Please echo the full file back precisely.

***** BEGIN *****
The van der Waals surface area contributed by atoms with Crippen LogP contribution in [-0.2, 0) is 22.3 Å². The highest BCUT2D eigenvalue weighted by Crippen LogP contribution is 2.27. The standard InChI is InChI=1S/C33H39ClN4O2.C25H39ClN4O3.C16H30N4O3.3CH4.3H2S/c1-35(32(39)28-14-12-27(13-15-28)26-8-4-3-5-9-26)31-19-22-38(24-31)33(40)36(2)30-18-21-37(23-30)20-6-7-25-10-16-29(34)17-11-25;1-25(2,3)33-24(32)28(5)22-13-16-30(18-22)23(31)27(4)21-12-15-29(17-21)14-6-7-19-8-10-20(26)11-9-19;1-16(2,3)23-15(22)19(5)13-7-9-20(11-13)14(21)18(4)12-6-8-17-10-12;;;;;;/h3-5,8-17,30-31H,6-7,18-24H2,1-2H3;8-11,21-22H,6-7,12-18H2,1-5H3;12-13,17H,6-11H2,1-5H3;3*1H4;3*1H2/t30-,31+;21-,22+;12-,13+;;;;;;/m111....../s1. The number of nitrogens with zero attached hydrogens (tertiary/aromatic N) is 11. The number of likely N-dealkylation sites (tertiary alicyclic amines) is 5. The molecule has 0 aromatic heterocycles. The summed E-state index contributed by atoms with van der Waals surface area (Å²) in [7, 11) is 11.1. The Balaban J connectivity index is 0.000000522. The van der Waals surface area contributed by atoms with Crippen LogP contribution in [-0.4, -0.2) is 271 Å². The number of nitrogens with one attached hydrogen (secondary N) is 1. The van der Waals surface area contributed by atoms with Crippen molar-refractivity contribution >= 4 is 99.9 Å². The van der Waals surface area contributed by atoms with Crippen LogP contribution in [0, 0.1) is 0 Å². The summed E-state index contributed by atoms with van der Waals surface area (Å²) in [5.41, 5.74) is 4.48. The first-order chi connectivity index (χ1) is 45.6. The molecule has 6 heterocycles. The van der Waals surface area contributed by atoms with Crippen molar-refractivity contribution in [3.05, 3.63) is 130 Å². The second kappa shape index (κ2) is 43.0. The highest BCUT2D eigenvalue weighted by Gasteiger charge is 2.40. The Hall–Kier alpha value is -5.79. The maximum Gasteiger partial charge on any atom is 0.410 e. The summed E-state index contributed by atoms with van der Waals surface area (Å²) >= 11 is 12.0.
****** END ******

The van der Waals surface area contributed by atoms with Crippen LogP contribution in [-0.2, 0) is 22.3 Å². The highest BCUT2D eigenvalue weighted by Crippen LogP contribution is 2.27. The standard InChI is InChI=1S/C33H39ClN4O2.C25H39ClN4O3.C16H30N4O3.3CH4.3H2S/c1-35(32(39)28-14-12-27(13-15-28)26-8-4-3-5-9-26)31-19-22-38(24-31)33(40)36(2)30-18-21-37(23-30)20-6-7-25-10-16-29(34)17-11-25;1-25(2,3)33-24(32)28(5)22-13-16-30(18-22)23(31)27(4)21-12-15-29(17-21)14-6-7-19-8-10-20(26)11-9-19;1-16(2,3)23-15(22)19(5)13-7-9-20(11-13)14(21)18(4)12-6-8-17-10-12;;;;;;/h3-5,8-17,30-31H,6-7,18-24H2,1-2H3;8-11,21-22H,6-7,12-18H2,1-5H3;12-13,17H,6-11H2,1-5H3;3*1H4;3*1H2/t30-,31+;21-,22+;12-,13+;;;;;;/m111....../s1. The number of nitrogens with zero attached hydrogens (tertiary/aromatic N) is 11. The number of likely N-dealkylation sites (tertiary alicyclic amines) is 5. The molecule has 0 aromatic heterocycles. The summed E-state index contributed by atoms with van der Waals surface area (Å²) in [7, 11) is 11.1. The Balaban J connectivity index is 0.000000522. The van der Waals surface area contributed by atoms with Crippen LogP contribution in [-0.4, -0.2) is 271 Å². The number of nitrogens with one attached hydrogen (secondary N) is 1. The van der Waals surface area contributed by atoms with Crippen molar-refractivity contribution >= 4 is 99.9 Å². The van der Waals surface area contributed by atoms with Crippen LogP contribution in [0, 0.1) is 0 Å². The summed E-state index contributed by atoms with van der Waals surface area (Å²) in [5.41, 5.74) is 4.48. The first-order chi connectivity index (χ1) is 45.6. The molecule has 6 heterocycles. The van der Waals surface area contributed by atoms with Crippen molar-refractivity contribution in [3.05, 3.63) is 130 Å². The second kappa shape index (κ2) is 43.0. The highest BCUT2D eigenvalue weighted by Gasteiger charge is 2.40. The Hall–Kier alpha value is -5.79. The maximum Gasteiger partial charge on any atom is 0.410 e. The summed E-state index contributed by atoms with van der Waals surface area (Å²) >= 11 is 12.0.